Friday, April 3, 2015

Religious Freedom to Discriminate?

There has been a lot of discussion in the news lately about various state and federal laws that purport to "restore" religious liberty but which, in reality, are specifically designed to allow people and businesses to discriminate against other people based on their religious beliefs.    Despite the broad language of the laws, the legislative history shows that they were specifically implemented to prevent people and businesses from being "forced" to provide services to gay couples looking to get married.  So, for example, a cake shop couldn't, under these laws, be sued civilly for refusing to make a cake for a gay wedding and a photographer couldn't be sued for refusing to take wedding pictures for a gay couple.  Because, you see, in many states the existing laws prohibited businesses from refusing to provide services on the basis of race, religion, ethnic origin, gender or sexual preference, so these new laws provide a loophole if the discrimination is based on one's religious beliefs (as opposed to garden-variety bigotry, I suppose).

The language used to draft and support these laws is positively Orwellian, of course, as they try to argue that it's not at all about discrimination and solely about religious freedom, despite the fact that the freedom being sought is, in fact, the freedom to discriminate against others.

All of this has been said before by many other people.  One key thing seems to get ignored during discussions of these laws, however.  Since when does Christianity (or any other religion, for that matter) actually teach that it's OK to discriminate against anybody in the first place?  I mean, if the government passed a law saying that, for examples, Mormon churches had to perform temple marriage ceremonies for gay couples, or Catholic churches had to start ordaining women to the priesthood, I would agree 100% that this was an unconstitutional intrusion of the government into religion.  And that's because a core Mormon belief is that temple marriages are reserved for the joining of a man and a woman, and a core Catholic belief is that only men can hold the priesthood.  You may disagree with those beliefs, but they are certainly things actually taught by those religions and accepted by the members.

However, while the Mormon church does teach that gay couples are not "worthy" of being married in the temple, I don't recall any teaching saying faithful members are not allowed to provide services to gay couples who are getting married elsewhere.  Similarly, while the Catholic church does not allow female priests, I'm pretty sure there's no prohibition against providing services to a woman who happens to be a clergy member of another religion.  Heck -- the Catholic church prohibits divorce and I doubt you'd find a single catholic photographer or baker who refused to provide services at a wedding that involved a divorcee remarrying.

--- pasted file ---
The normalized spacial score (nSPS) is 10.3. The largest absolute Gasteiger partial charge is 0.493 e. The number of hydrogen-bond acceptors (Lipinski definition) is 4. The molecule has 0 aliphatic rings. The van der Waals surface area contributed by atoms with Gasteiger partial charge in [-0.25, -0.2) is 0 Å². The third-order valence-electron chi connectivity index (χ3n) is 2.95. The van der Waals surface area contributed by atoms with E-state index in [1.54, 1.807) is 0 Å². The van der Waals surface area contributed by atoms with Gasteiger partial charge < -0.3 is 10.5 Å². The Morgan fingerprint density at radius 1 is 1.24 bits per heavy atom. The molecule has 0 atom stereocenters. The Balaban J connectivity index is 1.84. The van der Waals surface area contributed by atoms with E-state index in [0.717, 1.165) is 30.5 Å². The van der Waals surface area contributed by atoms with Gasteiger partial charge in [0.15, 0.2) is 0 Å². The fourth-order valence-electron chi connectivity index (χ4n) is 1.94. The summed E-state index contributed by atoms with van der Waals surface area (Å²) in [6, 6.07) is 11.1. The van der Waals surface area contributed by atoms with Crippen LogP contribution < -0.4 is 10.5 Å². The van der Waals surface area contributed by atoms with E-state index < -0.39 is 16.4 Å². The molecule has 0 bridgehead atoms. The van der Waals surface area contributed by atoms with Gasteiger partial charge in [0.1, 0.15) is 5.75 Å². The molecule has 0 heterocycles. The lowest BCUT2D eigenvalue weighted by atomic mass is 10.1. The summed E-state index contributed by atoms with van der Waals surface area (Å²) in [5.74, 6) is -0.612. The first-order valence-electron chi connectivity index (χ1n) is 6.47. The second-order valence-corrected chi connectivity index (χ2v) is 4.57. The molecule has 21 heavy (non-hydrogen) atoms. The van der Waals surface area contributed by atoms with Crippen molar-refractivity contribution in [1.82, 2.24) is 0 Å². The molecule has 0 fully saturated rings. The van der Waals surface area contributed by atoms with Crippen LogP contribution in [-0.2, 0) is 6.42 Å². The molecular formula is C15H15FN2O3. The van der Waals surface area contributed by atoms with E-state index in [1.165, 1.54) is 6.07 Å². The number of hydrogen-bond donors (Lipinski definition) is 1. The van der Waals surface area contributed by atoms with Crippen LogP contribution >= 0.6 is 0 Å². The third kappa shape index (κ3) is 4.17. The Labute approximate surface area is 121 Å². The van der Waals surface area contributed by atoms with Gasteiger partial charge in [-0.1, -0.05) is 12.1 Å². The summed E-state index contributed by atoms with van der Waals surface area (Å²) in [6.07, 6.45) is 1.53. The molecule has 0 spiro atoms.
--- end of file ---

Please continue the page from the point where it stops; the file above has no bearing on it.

The point is that Christianity teaches that you should not sin, true, but it does not teach that you should discriminate against those who believe differently than you.  So, while your "religious freedom" certainly includes the right to practice your religion the way you see fit, it doesn't give you the right to discriminate against those who don't share your beliefs.  And, while you may claim that discrimination against others is how you practice your religion, you're just using your religion as a shield for your own bigotry since that's not what your religion actually teaches.

[As an aside, I can't help wondering why nobody claims to be unable to provide services to people who, say, violate the sabbath by holding their wedding on a Sunday, or who have committed adultery, or who worship some other God, or who have shown disrespect to their parents, etc.  These are all sins specifically prohibited by the Ten Commandments, which is supposed to be the most important thing in the entire Bible.  Maybe it's because the people who want to discriminate against gays commit all those other sins themselves?  Or maybe it really is just the fact that they are prejudiced against gays and are looking for a justification for their prejudice.]

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